Wright’s Dave represents not only the young African Americans during the time of his writing but the whole of Black community. Dave is a character whose foremost desire to own a pistol actually came from the thought he had in his head: Ah ain scareda them even ef they are biggem me (Wright). People who surrounds Dave are bigger than him and bullies him and talks to him “as though he were a little boy” (Wright). This is how this main character represents the Black community of that time. The African Americans were like little men and women in the eyes of the whites. White people segregate the Blacks and they treat them as if they were still slaves although the Civil War already gave them independence.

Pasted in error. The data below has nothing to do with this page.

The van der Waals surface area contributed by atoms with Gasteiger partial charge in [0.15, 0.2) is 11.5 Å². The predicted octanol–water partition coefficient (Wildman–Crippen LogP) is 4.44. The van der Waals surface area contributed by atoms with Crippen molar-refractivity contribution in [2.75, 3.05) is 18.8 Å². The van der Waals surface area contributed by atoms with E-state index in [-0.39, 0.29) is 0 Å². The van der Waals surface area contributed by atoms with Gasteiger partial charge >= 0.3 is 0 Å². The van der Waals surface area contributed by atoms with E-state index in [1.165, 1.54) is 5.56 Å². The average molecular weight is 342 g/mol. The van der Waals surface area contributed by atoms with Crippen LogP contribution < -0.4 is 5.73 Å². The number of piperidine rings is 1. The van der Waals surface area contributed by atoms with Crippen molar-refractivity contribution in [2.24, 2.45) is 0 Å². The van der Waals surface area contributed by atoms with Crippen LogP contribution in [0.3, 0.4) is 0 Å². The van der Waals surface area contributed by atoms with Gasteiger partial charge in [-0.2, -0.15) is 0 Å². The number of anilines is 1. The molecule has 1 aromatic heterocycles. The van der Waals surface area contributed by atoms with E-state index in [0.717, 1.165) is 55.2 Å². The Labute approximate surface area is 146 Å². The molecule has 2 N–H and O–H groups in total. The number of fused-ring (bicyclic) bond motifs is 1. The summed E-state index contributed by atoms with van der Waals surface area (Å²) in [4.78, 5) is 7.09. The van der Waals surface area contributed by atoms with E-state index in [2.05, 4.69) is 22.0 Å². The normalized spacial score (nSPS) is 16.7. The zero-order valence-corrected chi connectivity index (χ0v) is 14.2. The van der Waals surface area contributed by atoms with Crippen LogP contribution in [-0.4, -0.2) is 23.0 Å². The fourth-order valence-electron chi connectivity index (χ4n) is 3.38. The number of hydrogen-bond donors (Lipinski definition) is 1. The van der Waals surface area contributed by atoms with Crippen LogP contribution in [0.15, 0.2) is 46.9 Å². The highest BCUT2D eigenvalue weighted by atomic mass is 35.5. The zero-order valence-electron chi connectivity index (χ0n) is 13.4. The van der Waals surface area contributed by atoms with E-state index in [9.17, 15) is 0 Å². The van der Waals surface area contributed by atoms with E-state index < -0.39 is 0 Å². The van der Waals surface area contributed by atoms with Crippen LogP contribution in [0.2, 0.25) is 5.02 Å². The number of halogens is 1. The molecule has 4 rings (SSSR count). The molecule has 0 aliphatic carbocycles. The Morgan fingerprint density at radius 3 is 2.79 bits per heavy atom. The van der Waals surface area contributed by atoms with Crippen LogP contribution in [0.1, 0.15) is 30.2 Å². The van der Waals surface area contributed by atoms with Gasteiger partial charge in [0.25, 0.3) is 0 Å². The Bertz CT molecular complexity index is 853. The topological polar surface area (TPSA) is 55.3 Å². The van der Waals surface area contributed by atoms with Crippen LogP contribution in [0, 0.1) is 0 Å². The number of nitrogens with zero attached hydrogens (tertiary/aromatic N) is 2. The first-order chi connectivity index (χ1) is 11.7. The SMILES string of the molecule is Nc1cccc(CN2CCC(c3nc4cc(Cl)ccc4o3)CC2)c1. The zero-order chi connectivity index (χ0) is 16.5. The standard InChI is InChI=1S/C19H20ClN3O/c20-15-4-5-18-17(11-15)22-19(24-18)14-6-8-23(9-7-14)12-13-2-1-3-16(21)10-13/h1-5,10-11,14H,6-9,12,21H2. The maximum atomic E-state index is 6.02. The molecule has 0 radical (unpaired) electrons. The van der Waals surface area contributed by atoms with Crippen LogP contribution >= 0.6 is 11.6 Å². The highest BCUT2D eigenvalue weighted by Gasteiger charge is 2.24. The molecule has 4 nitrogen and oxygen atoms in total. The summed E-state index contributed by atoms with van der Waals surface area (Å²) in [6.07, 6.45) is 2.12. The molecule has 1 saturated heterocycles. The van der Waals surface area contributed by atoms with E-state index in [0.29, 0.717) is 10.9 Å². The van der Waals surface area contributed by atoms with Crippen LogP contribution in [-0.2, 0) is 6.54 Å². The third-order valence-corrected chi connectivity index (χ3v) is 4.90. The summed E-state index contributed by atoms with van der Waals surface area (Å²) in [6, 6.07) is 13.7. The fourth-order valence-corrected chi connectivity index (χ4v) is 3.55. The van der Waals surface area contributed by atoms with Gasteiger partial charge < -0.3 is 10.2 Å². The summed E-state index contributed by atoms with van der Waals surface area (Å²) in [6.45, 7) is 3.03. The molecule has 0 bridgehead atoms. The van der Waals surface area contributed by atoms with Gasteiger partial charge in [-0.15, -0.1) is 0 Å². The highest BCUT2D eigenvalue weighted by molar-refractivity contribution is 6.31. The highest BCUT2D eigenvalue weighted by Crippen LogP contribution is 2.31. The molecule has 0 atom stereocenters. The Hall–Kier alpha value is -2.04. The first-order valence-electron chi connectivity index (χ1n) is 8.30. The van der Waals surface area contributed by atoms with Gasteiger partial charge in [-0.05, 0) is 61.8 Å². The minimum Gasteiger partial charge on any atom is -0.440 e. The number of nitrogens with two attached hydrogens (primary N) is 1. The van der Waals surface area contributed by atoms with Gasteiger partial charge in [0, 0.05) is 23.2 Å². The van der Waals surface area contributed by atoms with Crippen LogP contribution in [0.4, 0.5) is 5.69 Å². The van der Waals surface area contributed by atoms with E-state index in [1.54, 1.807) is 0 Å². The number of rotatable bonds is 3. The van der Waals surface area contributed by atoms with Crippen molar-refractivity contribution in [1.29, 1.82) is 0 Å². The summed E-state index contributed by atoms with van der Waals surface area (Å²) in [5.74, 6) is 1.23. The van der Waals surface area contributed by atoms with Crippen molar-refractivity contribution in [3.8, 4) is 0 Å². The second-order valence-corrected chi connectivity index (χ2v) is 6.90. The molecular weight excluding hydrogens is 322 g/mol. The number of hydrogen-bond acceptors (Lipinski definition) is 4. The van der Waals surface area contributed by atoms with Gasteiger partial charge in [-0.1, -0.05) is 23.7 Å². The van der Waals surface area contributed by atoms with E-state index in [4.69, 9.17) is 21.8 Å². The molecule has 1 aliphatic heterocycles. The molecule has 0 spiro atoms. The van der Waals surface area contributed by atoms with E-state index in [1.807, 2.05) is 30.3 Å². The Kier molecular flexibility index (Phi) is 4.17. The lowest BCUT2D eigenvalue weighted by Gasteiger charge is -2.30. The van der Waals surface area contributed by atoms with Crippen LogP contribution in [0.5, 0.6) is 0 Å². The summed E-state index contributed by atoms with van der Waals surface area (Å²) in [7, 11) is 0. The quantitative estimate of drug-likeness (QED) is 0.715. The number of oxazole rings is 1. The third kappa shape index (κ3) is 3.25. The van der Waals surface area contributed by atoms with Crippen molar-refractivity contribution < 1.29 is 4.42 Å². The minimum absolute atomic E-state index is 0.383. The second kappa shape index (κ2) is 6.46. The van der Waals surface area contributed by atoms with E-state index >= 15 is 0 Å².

The independence was not a real independence for Black Americans. Dave’s family still lived with former slave owners under landowner or sharecropper system, and suffered from unfair social treatments. As I learned in the class, blacks and whites attended two different schools, went to separate parks, and sat in separate seating areas in theaters. These separate areas reserved for African Americans were inferior (Pittman). Therefore, I guess this is the reasons that Dave attempted to prove that he was a man rather than a little boy, and tried to get rid of the negative stereotype and generalization of blacks as well. According to the Mammy, Jezebel, Sapphire, or Queen? Stereotypes of the African-American Female, which clearly supports that the image of mammy is an asexual obese African American woman, of dark complexion, with extremely large breasts and buttocks. No matter where you look on TV today, if you spot a black woman it is almost sort of nagging overweight woman who stay in the kitchen all day taking care of everyone around her (especially a white family). This would be the “mammy” character. A plethora of stereotypes that evolved during slavery, continued to exist after the end of slavery and still contribute to the harassment experiences of African American women today.